Details on the Google Blog. The biggest change is that Google will allow publishers who are members of the Google Print program to explicity tell Google what library books they want digitized.
If you?re in the Publisher Program (or you decide to join it), you can now give us a list of the books that, if we scan them at a library, you?d like to have added immediately to your account...So now, any and all copyright holders ? both Google Print partners and non-partners ? can tell us which books they?d prefer that we not scan if we find them in a library. To allow plenty of time to review these new options, we won?t scan any in-copyright books from now until this November.
To be clear, Google will continue scanning public domain materials.
The Google Blog post also mentions that these changes came about after talks with "variety of constituencies" including various publishing groups (US and international) that have expressed concerns over the project. However, it looks like today's announcement has done little to stop these concerns from at least one group of publishers.
Google's announcement does nothing to relieve the publishing industry's concerns," said Patricia Schroeder, AAP's President and CEO. Google's plan calls for digitally copying every work in the collections of three major libraries unless specifically denied permission for a particular work by the copyright owner. "Google's procedure shifts the responsibility for preventing infringement to the copyright owner rather than the user, turning every principle of copyright law on its ear," said Mrs. Schroeder...We were confident that by working together, Google and publishers could have produced a system that would work for everyone, and regret that Google has decided not to work with us on our alternative proposal," Mrs. Schroeder said.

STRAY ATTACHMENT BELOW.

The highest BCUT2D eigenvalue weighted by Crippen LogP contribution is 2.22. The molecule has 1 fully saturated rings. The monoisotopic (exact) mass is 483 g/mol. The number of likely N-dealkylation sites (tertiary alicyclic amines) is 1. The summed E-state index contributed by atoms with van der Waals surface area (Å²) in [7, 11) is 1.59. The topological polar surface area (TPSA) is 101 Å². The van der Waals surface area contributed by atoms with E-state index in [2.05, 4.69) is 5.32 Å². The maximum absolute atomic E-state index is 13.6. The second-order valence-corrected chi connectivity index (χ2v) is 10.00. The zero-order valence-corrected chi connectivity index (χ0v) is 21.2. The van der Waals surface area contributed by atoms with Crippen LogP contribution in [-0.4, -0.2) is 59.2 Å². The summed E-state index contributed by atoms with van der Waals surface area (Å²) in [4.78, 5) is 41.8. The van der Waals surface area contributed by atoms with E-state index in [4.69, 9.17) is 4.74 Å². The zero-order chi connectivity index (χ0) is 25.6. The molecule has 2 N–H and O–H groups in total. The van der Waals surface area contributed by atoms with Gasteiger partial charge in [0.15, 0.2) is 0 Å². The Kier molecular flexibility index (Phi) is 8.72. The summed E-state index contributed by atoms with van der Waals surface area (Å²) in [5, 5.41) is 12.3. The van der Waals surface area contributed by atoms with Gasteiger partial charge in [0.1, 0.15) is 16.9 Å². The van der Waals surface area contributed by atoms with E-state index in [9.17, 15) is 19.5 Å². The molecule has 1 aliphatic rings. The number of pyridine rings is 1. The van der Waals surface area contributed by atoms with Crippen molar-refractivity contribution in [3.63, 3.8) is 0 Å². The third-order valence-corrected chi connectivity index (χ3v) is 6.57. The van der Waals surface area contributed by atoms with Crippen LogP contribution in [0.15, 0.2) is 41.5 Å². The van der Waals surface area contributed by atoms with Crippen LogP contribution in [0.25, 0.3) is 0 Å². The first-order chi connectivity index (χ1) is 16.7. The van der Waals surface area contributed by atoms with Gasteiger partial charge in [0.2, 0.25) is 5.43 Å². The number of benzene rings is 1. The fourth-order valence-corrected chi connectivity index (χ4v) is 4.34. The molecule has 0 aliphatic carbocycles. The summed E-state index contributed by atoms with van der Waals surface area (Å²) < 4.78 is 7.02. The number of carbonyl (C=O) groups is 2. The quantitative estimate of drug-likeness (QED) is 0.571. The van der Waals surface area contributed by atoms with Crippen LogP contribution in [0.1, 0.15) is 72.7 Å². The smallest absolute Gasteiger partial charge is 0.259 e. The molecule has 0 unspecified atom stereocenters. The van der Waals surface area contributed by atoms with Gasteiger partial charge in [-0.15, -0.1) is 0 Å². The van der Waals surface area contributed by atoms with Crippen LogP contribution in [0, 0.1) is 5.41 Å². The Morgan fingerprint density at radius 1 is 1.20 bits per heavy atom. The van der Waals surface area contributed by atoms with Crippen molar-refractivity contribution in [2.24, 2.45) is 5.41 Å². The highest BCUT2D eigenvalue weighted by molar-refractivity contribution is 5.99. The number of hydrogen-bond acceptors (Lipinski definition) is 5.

Publishers and individual authors can learn more here.
Remember, Google Library scans the entire book but only show a few snippets around each search term if the book is still in copyright. Screenshots here illustrate what you'll see from a Google Library result vs a Google Print result. More about the differences between Google Print for Publishers and Google Library, here.
Next week, I'm hoping to do an email Q&A with a Google Print official, more later.
Finally, don't forget many other companies and projects are already providing unlimited full text access (not just snippets) to thousands of books. I name just a few of them here and here. This post looks at a few of my favorite specialty databases that offer access to books (thousands available).
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